All things are in the hands of God. He is before all things, and in him all things hold together. He is the head of the body, the church. He is the beginning, the firstborn from the dead, that in all things he himself might be preeminent. Colossians 1:17-18
I knew a devout Catholic woman — a daily Mass attendee — who was married to a violent-tempered man several years her senior, who was not a particularly good father, either. Despite her spouse, this loving mother did her best to raise her three children in the Church.
Two of their children stayed faithful to the Church throughout their young adult years, but one son not only strayed morally, but joined a new age cult the year he started university. He succumbed to life’s physical and intellectual temptations, which led him far from his family and faith. As he became blind to the Truth and bound by sin, his mother feared he was lost.
She was crushed, but never gave up on him. As her tears flowed down over the years to flood the earth, her prayers floated upward to appeal to Jesus, Mary, and the Saints.
Perhaps in your family there is one or more loved ones who have who have strayed from the faith. You are not alone. Young Catholics especially are leaving the Church in droves--according to the Center for Applied Research in the Apostolate, two recent national studies show that less than a third of people raised Catholic stay Catholic as adults. And 79% of those who leave do so before age 23, according to the Pew Research Center.
If these alarming statistics are reflected in your own family, do not despair! Nor should you become complacent, thinking your child will naturally return to the faith once he’s older and more mature or she gets married. Instead, put your love for that child in action:
DO pray for them constantly. Upon rising each day, pray for them for five or ten minutes. Ask other family members to pray for them, too. Request prayers from parishioners and friends. Pray before the Blessed Sacrament for them regularly and if possible, commit to a “holy hour” at Eucharistic Adoration when it is available. Ask Mary and the saints to intercede for your child, too. If possible, go to daily Mass and pray for them after receiving the Holy Eucharist, when you are especially close to Jesus. You also can request that Masses be offered for the person.
DO make small sacrifices for their conversion throughout the day. God is very moved by our willingness to sacrifice out of love for each other and we can procure additional graces for others through the traditional practice of “offering it up.” Even small sacrifices are powerful, such as abstaining from your smartphone for a while, giving up a food you particularly like, or volunteering in some way. Be creative! There are many things you can offer to God to obtain added graces for your child’s soul.
DO take time to learn more about our faith. Take time each to read Scripture, apologetics material, or spiritual readings. The time spent will not only benefit your own spiritual growth, but also will deepen your knowledge about the Church’s teachings and God’s love for us.
DO NOT confront, attack, or emotionally spar with your son or daughter who has ventured away from the faith. It is better to joyfully discuss the truth of the Church, the love of God, the sacrifice of Jesus, the Real Presence in the Eucharist, and other positive themes in an open and inviting manner than to push someone away with negatively charged, emotional attack. If your child feels condemned, it will just push him away more.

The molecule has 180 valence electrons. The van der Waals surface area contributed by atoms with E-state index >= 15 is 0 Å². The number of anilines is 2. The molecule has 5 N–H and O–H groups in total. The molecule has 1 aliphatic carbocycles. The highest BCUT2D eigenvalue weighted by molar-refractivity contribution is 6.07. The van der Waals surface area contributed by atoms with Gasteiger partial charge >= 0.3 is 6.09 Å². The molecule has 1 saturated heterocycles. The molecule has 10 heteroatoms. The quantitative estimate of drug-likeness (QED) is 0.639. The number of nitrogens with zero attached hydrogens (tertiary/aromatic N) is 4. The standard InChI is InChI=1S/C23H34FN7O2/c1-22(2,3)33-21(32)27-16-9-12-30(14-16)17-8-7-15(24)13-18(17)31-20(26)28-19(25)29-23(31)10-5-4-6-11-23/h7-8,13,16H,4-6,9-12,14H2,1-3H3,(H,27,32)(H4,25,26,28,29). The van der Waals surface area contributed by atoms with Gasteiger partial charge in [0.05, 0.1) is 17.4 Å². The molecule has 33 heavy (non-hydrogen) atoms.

DO trust that God will provide the right opportunity for you to dialogue about our merciful and loving Father and the wonder of the Church. Just remember that our adult children are intelligent souls who are not fooled by insincere, empty rhetoric. Make your words to them credible by truly living the faith--walk the walk and don’t just talk the talk! Let them see a loving, faith-filled disciple of Christ when they spend time with you. There is nothing more evangelical or compelling than a soul on fire with the love of Jesus!
DO “always be closing.” In my short-lived attempt to be a salesperson, I learned how important it is to always be inviting: Invite your child to Mass, to Confession, to Adoration. Invite, invite, invite! We know God is working mysteriously behind the scenes and that one day, they may accept that invitation and the Holy Spirit will touch their heart. That moment will then be a stepping stone on their path back to the Church.
DO NOT bury yourself in unproductive guilt. When it comes to how our children turn out, we parents can’t take all the credit and we can’t take all the blame. As I suggested, use the months or years your child is away from their Catholic faith to re-examination and strengthen your own faith. Let it be a time of spiritual renewal for yourself. In addition, view this time as a series of opportunities to help God bring your loved one back into the fold. Above all, God is merciful and loving and He allows these struggles because they can bring about great spiritual growth for the whole family if we take the right perspective and follow through.
There’s is a happy ending concerning the Catholic woman I mentioned before, whose son left the faith. The woman’s name was Monica and her son was Augustine--who’s mother’s prayers, sacrifices, and perseverance gloriously brought him because to the faith. We now know him as St. Augustine, Doctor of the Church. And now you know the “rest of the story!”
Perhaps you, too, are helping God return another saint to the loving arms of Jesus and His Church. Continue to love and pray unceasingly!
For further reading, check out these resources:
1. St. Monica and the Power of Persistent Prayer by Mike Aquilina (2013).
2. The Confessions of Saint Augustine by St. Augustine
3. Catholics Come Home (www.catholicscomehome.com)